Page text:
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‘Housing is one area where individuals can take meaningful action’

An interview with Sam McElhinney and Heba Sarhan, University for the Creative Arts

Leilah Hirson-Comley

Design Accelerators are AHRC-funded design research projects that support engagement between universities and their local communities.

Facilitating the adoption of domestic retrofitting in Canterbury and East Kent, a Design Accelerator led by the University for the Creative Arts, connects Canterbury homeowners with architects, retrofitters and construction professionals to encourage implementing energy efficiency and carbon reduction solutions in existing housing. Through workshops and resulting design guides, this project aims to support homeowners to better navigate the often complex range of retrofitting options, and help achieve local carbon neutral targets.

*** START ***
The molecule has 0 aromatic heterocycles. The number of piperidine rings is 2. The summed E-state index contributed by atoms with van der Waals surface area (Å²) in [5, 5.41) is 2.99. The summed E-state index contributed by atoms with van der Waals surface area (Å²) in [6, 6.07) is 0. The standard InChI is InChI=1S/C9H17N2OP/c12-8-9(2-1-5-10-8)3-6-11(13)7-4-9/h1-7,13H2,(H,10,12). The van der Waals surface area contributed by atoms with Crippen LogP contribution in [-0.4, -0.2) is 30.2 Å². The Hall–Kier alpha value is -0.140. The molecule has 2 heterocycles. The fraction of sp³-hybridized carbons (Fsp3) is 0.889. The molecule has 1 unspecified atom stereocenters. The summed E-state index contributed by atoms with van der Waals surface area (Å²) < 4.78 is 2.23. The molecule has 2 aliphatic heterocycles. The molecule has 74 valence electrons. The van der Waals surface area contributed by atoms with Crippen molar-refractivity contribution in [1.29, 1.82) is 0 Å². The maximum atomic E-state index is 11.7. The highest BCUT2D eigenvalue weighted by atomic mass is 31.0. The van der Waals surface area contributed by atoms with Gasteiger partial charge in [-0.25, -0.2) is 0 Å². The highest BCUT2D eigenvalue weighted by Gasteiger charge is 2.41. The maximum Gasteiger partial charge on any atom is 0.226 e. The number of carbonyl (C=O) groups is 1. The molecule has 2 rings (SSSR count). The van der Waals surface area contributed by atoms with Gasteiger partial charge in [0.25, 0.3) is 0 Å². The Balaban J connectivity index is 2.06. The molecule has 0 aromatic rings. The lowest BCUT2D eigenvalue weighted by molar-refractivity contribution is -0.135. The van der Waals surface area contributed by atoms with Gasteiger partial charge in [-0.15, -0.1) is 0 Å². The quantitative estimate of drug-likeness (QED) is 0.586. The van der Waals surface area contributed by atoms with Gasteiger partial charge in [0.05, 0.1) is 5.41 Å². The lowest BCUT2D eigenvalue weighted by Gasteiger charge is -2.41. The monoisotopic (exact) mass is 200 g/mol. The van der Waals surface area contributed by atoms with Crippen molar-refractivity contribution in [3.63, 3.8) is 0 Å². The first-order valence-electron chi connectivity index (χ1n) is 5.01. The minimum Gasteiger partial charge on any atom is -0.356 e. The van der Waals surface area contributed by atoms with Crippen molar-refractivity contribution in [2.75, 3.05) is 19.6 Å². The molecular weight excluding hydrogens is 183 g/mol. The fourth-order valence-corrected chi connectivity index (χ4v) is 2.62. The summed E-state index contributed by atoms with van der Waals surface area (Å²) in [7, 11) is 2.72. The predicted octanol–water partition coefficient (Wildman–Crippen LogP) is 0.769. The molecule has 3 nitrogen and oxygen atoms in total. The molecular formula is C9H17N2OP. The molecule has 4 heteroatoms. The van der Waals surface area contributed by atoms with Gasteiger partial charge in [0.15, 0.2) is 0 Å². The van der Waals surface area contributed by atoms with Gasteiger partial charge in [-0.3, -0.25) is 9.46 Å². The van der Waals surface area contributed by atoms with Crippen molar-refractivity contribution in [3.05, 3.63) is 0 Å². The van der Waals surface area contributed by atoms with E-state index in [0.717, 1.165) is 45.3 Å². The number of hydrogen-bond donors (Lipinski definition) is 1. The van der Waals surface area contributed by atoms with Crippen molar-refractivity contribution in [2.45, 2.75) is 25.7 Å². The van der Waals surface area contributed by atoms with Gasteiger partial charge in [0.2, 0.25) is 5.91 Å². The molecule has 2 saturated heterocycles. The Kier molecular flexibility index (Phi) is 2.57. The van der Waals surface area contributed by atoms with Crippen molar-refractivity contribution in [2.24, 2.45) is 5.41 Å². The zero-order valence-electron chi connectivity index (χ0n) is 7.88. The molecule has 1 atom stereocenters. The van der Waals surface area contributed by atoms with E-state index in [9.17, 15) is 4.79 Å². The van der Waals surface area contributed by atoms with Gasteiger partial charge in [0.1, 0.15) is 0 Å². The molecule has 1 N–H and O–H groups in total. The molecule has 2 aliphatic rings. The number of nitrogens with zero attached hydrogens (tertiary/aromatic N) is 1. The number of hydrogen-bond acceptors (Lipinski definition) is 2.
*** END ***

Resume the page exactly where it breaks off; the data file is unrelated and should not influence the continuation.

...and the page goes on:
Our coordinator Leilah Hirson-Comley spoke with Accelerator Lead, Sam McElhinney, and Project Coordinator, Heba Sarhan, to learn more.


Can you introduce yourselves and your project? 


I am an architectural researcher with an interdisciplinary background. My practice and academic work centre on adaptive reuse of the residential environment: how to make homes more practical in everyday life. This has involved looking at design standards, home adaptions and considerations of wellbeing in the domestic environment. I am interested in the link between these areas and the very pressing issue of the climate crisis. And this project explores that link by looking at the retrofit of the home and the limitations on its uptake in Canterbury. Perhaps Sam can explain more.